Abstract

Abstract:

Like the notes in many eighteenth- and nineteenth-century editions of English poetry, William Tooke’s explanatory annotations to the Poetical Works of Charles Churchill (1804) have been dismissed as inaccurate and irrelevant. Yet in drawing the bulk of his notes from newspapers and other popular print ephemera of Churchill’s lifetime (1732–64), Tooke (1777–1863) reveals both how Churchill fashioned his satires to appeal to periodical readers and how Churchill’s popularity depended on such readers seeking false or exaggerated rumors of celebrity scandal. In addition, by devaluing accuracy, authenticity, and relevance in their own selection of sources, Tooke’s notes raise questions about the place of accuracy and relevance in modern explanatory editing, suggesting that the emphasis on accuracy can sometimes lead to historically inaccurate readings.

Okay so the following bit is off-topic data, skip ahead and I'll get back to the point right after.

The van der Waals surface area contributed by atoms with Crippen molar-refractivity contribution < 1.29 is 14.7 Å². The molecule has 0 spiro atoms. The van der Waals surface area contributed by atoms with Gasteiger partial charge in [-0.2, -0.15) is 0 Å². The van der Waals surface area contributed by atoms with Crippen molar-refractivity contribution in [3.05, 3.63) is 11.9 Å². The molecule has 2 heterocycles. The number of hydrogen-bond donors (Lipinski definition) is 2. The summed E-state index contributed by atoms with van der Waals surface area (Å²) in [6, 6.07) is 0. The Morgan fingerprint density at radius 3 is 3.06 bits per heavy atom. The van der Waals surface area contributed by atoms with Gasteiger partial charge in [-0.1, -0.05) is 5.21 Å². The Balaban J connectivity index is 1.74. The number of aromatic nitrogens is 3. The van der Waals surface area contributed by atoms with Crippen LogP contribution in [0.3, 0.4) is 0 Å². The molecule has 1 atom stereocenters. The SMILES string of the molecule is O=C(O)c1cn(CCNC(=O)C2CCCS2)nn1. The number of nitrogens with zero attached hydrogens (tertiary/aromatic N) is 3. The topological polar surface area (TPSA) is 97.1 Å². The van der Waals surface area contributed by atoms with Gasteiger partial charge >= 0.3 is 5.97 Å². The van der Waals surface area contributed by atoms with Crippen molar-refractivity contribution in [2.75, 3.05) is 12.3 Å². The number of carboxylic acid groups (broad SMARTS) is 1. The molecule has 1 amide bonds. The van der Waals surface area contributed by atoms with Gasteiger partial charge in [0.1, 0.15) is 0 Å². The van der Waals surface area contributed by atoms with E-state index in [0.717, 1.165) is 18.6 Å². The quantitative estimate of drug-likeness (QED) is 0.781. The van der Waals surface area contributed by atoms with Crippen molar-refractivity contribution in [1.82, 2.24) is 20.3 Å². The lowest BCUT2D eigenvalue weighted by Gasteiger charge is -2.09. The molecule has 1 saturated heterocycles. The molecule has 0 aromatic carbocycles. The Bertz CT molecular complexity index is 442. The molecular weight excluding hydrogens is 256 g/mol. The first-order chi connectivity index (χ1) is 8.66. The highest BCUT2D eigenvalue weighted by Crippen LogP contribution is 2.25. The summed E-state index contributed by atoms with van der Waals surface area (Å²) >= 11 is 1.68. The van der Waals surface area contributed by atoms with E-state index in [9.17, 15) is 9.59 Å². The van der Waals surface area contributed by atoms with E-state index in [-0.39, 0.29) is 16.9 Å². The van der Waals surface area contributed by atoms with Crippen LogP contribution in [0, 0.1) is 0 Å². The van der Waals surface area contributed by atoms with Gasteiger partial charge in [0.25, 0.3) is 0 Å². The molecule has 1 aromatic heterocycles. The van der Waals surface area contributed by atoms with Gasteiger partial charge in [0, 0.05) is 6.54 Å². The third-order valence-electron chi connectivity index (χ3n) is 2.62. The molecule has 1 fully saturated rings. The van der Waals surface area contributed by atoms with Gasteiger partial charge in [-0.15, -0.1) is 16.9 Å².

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Additional Information

ISSN
1933-7418
Print ISSN
1559-2936
Pages
pp. 42-69
Launched on MUSE
2019-07-25
Open Access
No
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